Whoa!

This is admittedly an insightful observation.

But: How is it relevant to this particular thread?

Buddhists, like all the rest of us, only embody a present because they once embodied a past. And to the extent they are still around as the clock keeps ticking, they continue to embody a future.

What I then focus on given this is the extent to which the past, the present and the future embodied in any particular "I" becomes intertwined in the behaviors that "I" choose here and now as that becomes intertwined further in what I would like the fate of "I" to be when the future unfolds beyond the grave.

Over and again: There is what "I" believe is true and there is what "I" can demonstrate to others is in fact true for them too.

After all, here there is so much at stake: enlightenment on this side of the grave reconfiguring into chosen behaviors reconfiguring into the future as karma reconfiguring into the future as...a soul?

Again, if you are a Buddhist, you tell me.

Religion without God? How?
He was like a man who wanted to change all; and could not; so burned with his impotence; and had only me, an infinitely small microcosm to convert or detest. John Fowles

Start here: viewtopic.php?f=1&t=176529
Then here: viewtopic.php?f=15&t=185296
And here: viewtopic.php?f=1&t=194382
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Re: I don't get Buddhism

Postby phyllo » Mon Jul 27, 2020 1:33 am

Really? The future doesn’t exist? Then how the fuck do you keep on living for another second?!?!

The past doesn’t exist? Then how the fuck do trees and shit exist who’ve been here thousands of years before us??!!
I live now. Trees exist now.
Are you anti-logic / anti-science ?
Hardly.
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Re: I don't get Buddhism

Postby phyllo » Mon Jul 27, 2020 1:40 am

Be here now.
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Re: I don't get Buddhism

Postby Ecmandu » Mon Jul 27, 2020 2:58 am

phyllo wrote:Be here now.


So you’re a zero point solipsist! Good to know!

It’s actually impossible to prove that we weren’t born in the instant of any point with all our memories there. (All of them lies) - but I will guarantee that you trust most of them, like not jumping off cliffs!!! Thinking it’s an illusion that can harm you!!

Phyllo, I need to be honest with you. I’ve always found you an absurd poster. Sure you say interesting things sometimes... but you have an absurd big picture... as I just demonstrated.

You believe in zero point solipsism but never act like it... hmmmmmm....

No thanks. I’ll just go with the idea I’m more than a nanosecond old and behave accordingly!
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Re: I don't get Buddhism

Postby Karpel Tunnel » Mon Jul 27, 2020 11:31 am

phyllo wrote:
Really? The future doesn’t exist? Then how the fuck do you keep on living for another second?!?!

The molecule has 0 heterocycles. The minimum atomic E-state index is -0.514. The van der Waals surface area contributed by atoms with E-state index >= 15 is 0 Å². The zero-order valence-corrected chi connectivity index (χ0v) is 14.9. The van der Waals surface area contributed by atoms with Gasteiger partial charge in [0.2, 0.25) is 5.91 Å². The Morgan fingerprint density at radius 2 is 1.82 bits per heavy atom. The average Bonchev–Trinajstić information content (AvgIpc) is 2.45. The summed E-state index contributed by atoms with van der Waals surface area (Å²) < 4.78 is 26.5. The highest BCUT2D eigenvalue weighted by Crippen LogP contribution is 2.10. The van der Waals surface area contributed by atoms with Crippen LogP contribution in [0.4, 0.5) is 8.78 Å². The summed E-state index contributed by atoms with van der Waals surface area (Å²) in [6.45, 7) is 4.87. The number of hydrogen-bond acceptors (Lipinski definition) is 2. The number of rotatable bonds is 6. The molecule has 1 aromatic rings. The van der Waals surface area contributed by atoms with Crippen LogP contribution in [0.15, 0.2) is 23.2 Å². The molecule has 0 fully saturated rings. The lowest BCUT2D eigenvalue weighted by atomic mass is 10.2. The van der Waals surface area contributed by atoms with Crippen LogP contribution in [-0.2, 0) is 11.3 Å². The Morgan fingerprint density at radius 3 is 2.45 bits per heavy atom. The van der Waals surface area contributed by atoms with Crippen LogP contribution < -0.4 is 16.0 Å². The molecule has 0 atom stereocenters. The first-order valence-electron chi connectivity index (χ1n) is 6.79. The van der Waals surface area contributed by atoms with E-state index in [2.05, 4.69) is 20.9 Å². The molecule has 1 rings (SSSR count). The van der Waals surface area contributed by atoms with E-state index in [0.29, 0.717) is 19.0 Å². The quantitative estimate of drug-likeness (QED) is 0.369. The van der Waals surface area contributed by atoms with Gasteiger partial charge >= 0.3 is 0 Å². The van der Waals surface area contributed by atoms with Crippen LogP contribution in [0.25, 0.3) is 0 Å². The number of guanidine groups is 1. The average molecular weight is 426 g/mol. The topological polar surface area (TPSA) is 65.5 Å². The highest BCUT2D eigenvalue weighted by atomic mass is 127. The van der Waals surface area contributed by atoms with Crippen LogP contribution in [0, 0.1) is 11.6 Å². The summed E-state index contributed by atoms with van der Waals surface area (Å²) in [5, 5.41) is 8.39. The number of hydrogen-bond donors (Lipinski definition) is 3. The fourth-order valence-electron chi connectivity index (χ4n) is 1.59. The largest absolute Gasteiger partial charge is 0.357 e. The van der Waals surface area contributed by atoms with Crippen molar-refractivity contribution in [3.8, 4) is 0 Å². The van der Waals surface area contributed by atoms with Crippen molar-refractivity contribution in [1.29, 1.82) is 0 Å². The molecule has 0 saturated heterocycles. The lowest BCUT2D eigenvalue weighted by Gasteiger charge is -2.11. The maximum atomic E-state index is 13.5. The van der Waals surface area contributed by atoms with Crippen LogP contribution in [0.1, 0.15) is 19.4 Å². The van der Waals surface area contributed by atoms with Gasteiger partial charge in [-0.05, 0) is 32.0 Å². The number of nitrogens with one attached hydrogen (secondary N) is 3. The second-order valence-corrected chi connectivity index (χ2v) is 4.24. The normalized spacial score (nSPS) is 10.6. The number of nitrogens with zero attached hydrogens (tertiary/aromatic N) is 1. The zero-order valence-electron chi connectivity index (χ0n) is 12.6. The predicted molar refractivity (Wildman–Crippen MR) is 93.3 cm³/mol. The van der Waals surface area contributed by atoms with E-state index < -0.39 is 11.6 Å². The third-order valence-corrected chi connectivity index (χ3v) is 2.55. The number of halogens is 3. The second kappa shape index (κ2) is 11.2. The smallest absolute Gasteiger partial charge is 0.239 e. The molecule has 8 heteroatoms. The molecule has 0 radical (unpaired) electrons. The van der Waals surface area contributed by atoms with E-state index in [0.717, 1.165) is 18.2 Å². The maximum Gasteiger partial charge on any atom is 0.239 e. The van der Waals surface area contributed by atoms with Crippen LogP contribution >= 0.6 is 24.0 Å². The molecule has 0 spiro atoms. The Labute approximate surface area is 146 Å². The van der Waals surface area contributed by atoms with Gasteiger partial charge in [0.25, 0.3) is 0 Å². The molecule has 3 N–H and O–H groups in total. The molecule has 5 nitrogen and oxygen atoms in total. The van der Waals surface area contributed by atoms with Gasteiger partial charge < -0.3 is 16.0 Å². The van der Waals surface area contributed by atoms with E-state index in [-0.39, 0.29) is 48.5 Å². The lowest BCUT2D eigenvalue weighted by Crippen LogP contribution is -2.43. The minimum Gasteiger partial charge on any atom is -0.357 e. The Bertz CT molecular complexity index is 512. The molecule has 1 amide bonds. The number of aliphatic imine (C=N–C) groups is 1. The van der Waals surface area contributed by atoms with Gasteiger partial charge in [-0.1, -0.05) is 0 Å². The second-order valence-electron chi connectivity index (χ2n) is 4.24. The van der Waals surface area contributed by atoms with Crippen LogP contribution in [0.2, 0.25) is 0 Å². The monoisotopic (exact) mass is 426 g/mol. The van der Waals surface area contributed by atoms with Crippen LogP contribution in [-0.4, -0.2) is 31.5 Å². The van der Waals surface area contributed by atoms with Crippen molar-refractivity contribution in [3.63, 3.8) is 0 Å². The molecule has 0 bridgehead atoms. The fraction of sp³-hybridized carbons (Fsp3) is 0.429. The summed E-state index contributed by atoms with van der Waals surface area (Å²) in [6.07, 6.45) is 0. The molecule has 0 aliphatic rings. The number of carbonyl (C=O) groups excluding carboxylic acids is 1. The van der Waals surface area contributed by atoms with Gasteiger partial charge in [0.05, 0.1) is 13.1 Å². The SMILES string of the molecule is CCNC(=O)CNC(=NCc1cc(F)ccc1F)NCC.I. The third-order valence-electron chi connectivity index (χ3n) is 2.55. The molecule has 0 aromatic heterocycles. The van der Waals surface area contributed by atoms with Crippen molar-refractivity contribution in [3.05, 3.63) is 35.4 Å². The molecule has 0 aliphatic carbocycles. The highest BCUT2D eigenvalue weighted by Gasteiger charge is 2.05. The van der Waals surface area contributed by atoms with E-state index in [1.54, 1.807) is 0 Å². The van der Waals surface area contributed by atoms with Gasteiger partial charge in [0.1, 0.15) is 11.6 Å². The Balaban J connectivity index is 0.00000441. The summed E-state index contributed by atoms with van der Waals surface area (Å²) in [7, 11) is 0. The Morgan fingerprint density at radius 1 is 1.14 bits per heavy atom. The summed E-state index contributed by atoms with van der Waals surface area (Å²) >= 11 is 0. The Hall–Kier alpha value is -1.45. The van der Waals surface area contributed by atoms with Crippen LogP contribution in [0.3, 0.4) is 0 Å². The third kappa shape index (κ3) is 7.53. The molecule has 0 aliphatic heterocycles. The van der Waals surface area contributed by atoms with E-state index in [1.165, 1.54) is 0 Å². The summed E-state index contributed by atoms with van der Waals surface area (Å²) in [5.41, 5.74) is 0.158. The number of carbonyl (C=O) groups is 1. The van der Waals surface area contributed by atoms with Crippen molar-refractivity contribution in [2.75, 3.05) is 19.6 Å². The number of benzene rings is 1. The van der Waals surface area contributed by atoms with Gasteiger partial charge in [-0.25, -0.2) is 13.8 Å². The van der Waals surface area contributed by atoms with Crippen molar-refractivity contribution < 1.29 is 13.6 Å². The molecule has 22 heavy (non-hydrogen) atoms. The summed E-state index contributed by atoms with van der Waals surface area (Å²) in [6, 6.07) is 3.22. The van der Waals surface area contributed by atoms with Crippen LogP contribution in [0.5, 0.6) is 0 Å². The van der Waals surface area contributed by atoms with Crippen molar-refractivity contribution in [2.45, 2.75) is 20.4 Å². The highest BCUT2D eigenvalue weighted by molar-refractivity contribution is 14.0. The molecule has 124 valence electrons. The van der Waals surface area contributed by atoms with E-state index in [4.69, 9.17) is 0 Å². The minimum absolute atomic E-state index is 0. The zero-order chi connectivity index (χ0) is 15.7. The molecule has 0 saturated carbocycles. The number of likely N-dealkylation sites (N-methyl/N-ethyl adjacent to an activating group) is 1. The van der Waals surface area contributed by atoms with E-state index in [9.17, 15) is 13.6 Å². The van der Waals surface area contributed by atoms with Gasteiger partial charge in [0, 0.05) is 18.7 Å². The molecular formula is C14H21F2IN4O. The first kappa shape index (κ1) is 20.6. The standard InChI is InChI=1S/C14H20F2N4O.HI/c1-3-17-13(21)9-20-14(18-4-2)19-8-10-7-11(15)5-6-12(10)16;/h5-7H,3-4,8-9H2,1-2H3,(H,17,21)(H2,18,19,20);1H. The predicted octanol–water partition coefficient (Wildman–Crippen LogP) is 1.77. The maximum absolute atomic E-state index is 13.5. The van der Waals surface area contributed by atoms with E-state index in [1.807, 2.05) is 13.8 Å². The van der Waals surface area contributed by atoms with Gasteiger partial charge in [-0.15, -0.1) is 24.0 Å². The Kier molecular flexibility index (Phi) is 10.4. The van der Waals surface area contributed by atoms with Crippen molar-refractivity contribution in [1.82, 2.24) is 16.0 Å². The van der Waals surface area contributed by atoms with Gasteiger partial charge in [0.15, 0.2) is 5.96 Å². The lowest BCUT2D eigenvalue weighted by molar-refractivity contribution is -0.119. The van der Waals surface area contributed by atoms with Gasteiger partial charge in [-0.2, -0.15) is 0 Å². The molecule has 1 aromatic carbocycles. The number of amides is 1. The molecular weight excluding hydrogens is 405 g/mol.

The past doesn’t exist? Then how the fuck do trees and shit exist who’ve been here thousands of years before us??!!
I live now. Trees exist now.
Are you anti-logic / anti-science ?
Hardly.
Yes, it is nt anti-science to think the future and the past do not exist. Some scientists (physicists) think they do exist (for example those who believe in a Block Universe) but this is one theory amongst others. Further if the past exists, what is it made of?

And then, ironically. If the past exists, then there is no death.
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Re: I don't get Buddhism

Postby gib » Mon Jul 27, 2020 4:03 pm

Karpel Tunnel wrote:Yes, it is nt anti-science to think the future and the past do not exist. Some scientists (physicists) think they do exist (for example those who believe in a Block Universe) but this is one theory amongst others.


I would agree with this--the existence of the past or future is more of a philosophical question than a scientific one (or worse, a question of language)--but I would expect the vast majority of scientists to believe in the existence of past and future given current theories of spacetime relativity (i.e. Minkowski spacetime has time as just another dimension akin to space and therefore is just as real as space). But strictly speaking, it isn't unscientific to not believe in the existence of past and future.

Karpel Tunnel wrote:Further if the past exists, what is it made of?


The same stuff as now?

Karpel Tunnel wrote:And then, ironically. If the past exists, then there is no death.


Because we're always alive at some point in the past? But then we're also always dead at some point in the past (or we will be).

Biggy, I will reply to your last post later.
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Re: I don't get Buddhism

Postby iambiguous » Mon Jul 27, 2020 5:51 pm

phyllo wrote:'Progress' would be pursuing points of mutual interest, dropping points which are not interesting, agreeing on points, conceding points to the other person, reaching new conclusions based on the ideas that come out in the discussion, movement on to new points ...


Okay, let's sustain a discussion that revolves around whether Communism or Capitalism best reflects human nature. And attempt to pin progress down.

My facts. Your facts. Their facts. What can in fact be established historically? How did these facts come about instead of other facts? How far is the gap between the historical facts and the writings of Karl Marx and Adam Smith?

And how might a Buddhist react to this discussion insofar as it involves his or her understanding of enlightenment, karma, reincarnation and Nirvana.

For instance, has Marx come back back as the coronavirus? Or is that more likely to be Smith? 8)
He was like a man who wanted to change all; and could not; so burned with his impotence; and had only me, an infinitely small microcosm to convert or detest. John Fowles

Start here: viewtopic.php?f=1&t=176529
Then here: viewtopic.php?f=15&t=185296
And here: viewtopic.php?f=1&t=194382